Innovative technology opens door to bionic vision

1 min read

Researchers have developed a microchip that enables a wide view bionic eye and could restore some sense of vision to people affected by degenerative diseases such as retinitis pigmentosa.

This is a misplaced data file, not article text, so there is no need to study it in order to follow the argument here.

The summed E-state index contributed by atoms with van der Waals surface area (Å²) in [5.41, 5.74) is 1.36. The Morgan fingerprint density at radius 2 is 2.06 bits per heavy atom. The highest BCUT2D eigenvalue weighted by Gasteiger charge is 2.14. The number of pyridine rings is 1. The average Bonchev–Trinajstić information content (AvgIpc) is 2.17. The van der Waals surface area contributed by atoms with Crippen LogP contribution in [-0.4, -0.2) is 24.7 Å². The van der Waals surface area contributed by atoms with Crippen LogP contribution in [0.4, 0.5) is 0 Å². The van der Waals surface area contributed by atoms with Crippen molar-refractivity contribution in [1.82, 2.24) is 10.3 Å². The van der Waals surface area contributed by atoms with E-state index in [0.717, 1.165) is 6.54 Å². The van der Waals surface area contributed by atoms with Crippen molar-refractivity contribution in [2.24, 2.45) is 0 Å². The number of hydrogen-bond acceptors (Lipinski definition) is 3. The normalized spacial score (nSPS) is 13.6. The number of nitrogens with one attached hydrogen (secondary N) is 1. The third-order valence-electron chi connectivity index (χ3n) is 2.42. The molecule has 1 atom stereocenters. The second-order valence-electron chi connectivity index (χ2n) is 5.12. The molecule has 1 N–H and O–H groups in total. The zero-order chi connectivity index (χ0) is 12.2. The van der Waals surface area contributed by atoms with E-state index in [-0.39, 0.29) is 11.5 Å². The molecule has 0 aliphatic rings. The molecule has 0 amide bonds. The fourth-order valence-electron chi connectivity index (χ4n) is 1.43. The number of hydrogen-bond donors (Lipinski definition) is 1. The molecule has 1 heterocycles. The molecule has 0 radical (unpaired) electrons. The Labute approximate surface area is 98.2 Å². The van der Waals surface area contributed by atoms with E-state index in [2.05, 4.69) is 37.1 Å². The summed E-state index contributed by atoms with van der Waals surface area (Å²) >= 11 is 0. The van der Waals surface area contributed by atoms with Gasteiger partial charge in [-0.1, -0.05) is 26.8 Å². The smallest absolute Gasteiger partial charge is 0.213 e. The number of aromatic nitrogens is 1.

Preparations are now underway for the first set of patient tests. The bionic eye consists of a camera, attached to a pair of glasses, which captures images and sends them to a body worn processing unit. A wireless transmitter feeds the data and power from this unit to a microchip in the retinal implant. The microchip decodes this information and drives the electrical stimulation in the retina. These signals are then passed along the optic nerve to the brain where they are interpreted as vision. According to Professor Gregg Suaning from the University of New South Wales and head of the wide-view device development team for Bionic Vision Australia, the new chip has brought retinal implant much closer to reality. "At only 5mm2, the device is tiny, but represents a significant advance in nerve stimulation technology," said Prof Suaning. "It has 98 precisely controlled stimulation channels and numerous features that allow for the delivery of electrical stimulation that can restore some sense of vision." The project is designed to deliver improved impedance and navigation ability for the visually impaired. Prof Anthony Burkitt, director of Bionic Vision Australia said that the microchip is at the heart of the retinal implant, which stimulates the retinal cells to elicit vision. "It is an important component in the development of our first bionic vision system that may provide real, functional benefits for patients and make our technology competitive internationally," he noted. According to Prof Burkitt, preliminary laboratory tests of the microchip are yielding promising results. The system has progressed through a series of preclinical studies to test the safety and efficacy of the technology and a safe surgical technique has been developed for implantation. Clinicians are now screening people with retinitis pigmentosa to develop a selection protocol for the first group of patients who will participate in tests of the device. Researchers will continue working with patients in the lead up to the first implant of the full system, due by 2013.